In addition to a large student base, the university is united with The Shanghai Academy of Traditional Chinese Medicine, which boasts over 12 research institutes in fields ranging from geriatrics, acupuncture and meridians, liver diseases and bone diseases, to medical classics. Each year, the Academy wins around 300 research bids granted by the government organization, the National Foundation of National Science. The Qigong Institute is the largest in China. The Chinese Herbal Medicine Research Institute is one of the top 10 in Shanghai, studying biotechnology and the influence of herbs on gene expression, pharmacology and biochemistry. Each institute uses a combined approach utilizing modern technology with traditional diagnostics in novel ways. The Acupuncture Research Institute is mostly engaged in basic research on the nature of the meridians; the mechanisms of acupuncture; immunological effects; and the use of acupuncture as anesthesia. Clinical studies with acupuncture are also underway in Shanghai and internationally. A scientific collaboration with UNM Medical School in Germany is studying the effects of acupuncture on the reproductive system. Another collaboration exists with the Second Medical College of Rome, studying acupuncture regulation after tumor resection, and the effects of acupuncture on immune diseases. The university also has its own publishing company, making it unique among medical schools in China. Three research journals are published here, one of which, Shanghai Acupuncture, has abstracts and articles in English.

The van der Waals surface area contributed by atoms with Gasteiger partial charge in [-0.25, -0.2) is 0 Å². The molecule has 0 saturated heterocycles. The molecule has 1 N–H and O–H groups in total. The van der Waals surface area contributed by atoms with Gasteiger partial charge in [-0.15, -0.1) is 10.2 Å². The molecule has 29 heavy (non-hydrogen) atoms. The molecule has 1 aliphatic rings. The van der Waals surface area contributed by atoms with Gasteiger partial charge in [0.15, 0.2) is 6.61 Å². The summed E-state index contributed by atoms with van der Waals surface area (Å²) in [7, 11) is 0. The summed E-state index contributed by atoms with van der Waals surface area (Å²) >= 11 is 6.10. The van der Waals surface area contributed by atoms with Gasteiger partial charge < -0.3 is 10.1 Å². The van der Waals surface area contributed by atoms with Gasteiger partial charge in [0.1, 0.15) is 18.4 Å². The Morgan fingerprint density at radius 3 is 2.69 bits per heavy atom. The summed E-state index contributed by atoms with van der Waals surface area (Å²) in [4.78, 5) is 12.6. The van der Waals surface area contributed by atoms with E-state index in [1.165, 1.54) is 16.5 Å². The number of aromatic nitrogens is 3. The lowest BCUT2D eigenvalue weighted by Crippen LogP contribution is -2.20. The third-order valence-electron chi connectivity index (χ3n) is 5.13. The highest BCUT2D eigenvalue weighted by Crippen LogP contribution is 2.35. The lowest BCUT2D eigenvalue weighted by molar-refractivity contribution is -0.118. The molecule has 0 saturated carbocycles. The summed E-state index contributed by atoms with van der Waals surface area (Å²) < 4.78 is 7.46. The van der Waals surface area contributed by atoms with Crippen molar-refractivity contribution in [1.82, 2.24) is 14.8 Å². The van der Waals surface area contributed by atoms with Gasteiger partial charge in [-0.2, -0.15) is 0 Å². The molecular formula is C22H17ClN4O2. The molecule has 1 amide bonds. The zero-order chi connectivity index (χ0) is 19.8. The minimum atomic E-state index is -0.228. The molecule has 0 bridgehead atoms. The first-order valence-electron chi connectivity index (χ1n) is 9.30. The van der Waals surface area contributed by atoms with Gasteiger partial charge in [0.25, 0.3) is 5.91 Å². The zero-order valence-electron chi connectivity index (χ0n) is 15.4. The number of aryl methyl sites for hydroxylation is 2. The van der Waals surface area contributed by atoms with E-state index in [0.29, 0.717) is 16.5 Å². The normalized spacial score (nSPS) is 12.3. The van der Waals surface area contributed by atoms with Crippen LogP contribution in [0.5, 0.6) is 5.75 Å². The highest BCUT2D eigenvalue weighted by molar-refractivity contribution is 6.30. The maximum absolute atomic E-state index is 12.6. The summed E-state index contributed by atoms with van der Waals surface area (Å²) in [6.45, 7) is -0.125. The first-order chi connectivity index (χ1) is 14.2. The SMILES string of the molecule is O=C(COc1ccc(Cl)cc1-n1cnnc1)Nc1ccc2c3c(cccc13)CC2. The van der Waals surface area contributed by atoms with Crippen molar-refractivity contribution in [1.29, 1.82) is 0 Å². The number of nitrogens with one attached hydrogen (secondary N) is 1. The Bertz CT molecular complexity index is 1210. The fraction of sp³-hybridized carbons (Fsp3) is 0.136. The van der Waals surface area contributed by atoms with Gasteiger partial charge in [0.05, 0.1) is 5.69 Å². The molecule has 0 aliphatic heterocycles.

Overall, though Chinese herbal medicine is the modality favored for various economic and other reasons, the university is striving to maintain its roots while advancing technologically. At best, we could see the continued accrual of valid scientific research in the various fields of Chinese medicine combined with rigorous investigation into the classics and the epistemology of those who wrote them. Paradoxically, as interest in the modernization of Chinese medicine mounts in the motherland, intrigue with the classical foundations of the science mounts on foreign soil, notably in the work of the late Drs. Nguyen Van Nghi and Tran Viet Dzung, both French-Vietnamese. Telling indeed will be whether the statues of the ancient masters that grace the current university are resurrected on the new high-tech campus or whether they will, for now, fall into quaint reverie of the way Chinese medicine used to be.
If you are interested in studying at or learning more about The Shanghai University of Traditional Chinese Medicine, please contact me at the e-mail address below, or contact the university directly.